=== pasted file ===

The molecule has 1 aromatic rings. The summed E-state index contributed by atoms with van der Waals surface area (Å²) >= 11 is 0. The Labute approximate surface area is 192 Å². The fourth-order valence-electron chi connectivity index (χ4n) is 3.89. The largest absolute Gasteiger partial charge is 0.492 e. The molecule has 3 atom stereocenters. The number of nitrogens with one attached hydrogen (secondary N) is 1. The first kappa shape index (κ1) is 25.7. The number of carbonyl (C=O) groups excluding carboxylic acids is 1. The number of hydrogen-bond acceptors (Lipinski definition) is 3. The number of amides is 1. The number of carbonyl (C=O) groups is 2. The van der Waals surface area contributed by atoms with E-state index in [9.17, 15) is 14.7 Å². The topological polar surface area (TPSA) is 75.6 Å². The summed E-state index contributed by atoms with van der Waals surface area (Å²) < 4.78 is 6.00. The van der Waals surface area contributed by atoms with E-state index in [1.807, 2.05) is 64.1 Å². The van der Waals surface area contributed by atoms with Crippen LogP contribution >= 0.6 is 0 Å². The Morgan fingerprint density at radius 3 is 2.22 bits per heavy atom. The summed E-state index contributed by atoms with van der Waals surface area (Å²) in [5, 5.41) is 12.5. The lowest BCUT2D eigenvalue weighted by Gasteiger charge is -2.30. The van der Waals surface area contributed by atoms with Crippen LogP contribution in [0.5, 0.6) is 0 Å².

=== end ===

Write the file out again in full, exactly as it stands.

The molecule has 1 aromatic rings. The summed E-state index contributed by atoms with van der Waals surface area (Å²) >= 11 is 0. The Labute approximate surface area is 192 Å². The fourth-order valence-electron chi connectivity index (χ4n) is 3.89. The largest absolute Gasteiger partial charge is 0.492 e. The molecule has 3 atom stereocenters. The number of nitrogens with one attached hydrogen (secondary N) is 1. The first kappa shape index (κ1) is 25.7. The number of carbonyl (C=O) groups excluding carboxylic acids is 1. The number of hydrogen-bond acceptors (Lipinski definition) is 3. The number of amides is 1. The number of carbonyl (C=O) groups is 2. The van der Waals surface area contributed by atoms with E-state index in [9.17, 15) is 14.7 Å². The topological polar surface area (TPSA) is 75.6 Å². The summed E-state index contributed by atoms with van der Waals surface area (Å²) < 4.78 is 6.00. The van der Waals surface area contributed by atoms with E-state index in [1.807, 2.05) is 64.1 Å². The van der Waals surface area contributed by atoms with Crippen LogP contribution >= 0.6 is 0 Å². The Morgan fingerprint density at radius 3 is 2.22 bits per heavy atom. The summed E-state index contributed by atoms with van der Waals surface area (Å²) in [5, 5.41) is 12.5. The lowest BCUT2D eigenvalue weighted by Gasteiger charge is -2.30. The van der Waals surface area contributed by atoms with Crippen LogP contribution in [0.5, 0.6) is 0 Å².